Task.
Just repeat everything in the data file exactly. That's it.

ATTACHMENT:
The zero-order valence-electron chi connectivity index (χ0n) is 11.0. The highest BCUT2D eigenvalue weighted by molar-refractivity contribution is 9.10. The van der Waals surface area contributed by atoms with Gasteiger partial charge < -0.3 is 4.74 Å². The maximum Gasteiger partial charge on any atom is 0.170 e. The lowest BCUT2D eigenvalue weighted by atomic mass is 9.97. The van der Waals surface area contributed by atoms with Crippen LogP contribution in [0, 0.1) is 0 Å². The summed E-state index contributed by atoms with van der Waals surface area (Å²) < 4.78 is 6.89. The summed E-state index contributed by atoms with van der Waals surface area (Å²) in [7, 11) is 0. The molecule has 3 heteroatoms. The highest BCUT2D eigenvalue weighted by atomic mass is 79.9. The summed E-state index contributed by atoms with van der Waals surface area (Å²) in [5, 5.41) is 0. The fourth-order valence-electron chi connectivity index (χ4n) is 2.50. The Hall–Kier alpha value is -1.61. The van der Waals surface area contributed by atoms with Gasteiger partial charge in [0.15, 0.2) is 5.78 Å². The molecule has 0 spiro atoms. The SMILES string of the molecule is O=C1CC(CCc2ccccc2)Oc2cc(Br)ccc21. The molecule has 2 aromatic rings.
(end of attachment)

The zero-order valence-electron chi connectivity index (χ0n) is 11.0. The highest BCUT2D eigenvalue weighted by molar-refractivity contribution is 9.10. The van der Waals surface area contributed by atoms with Gasteiger partial charge < -0.3 is 4.74 Å². The maximum Gasteiger partial charge on any atom is 0.170 e. The lowest BCUT2D eigenvalue weighted by atomic mass is 9.97. The van der Waals surface area contributed by atoms with Crippen LogP contribution in [0, 0.1) is 0 Å². The summed E-state index contributed by atoms with van der Waals surface area (Å²) < 4.78 is 6.89. The summed E-state index contributed by atoms with van der Waals surface area (Å²) in [7, 11) is 0. The molecule has 3 heteroatoms. The highest BCUT2D eigenvalue weighted by atomic mass is 79.9. The summed E-state index contributed by atoms with van der Waals surface area (Å²) in [5, 5.41) is 0. The fourth-order valence-electron chi connectivity index (χ4n) is 2.50. The Hall–Kier alpha value is -1.61. The van der Waals surface area contributed by atoms with Gasteiger partial charge in [0.15, 0.2) is 5.78 Å². The molecule has 0 spiro atoms. The SMILES string of the molecule is O=C1CC(CCc2ccccc2)Oc2cc(Br)ccc21. The molecule has 2 aromatic rings.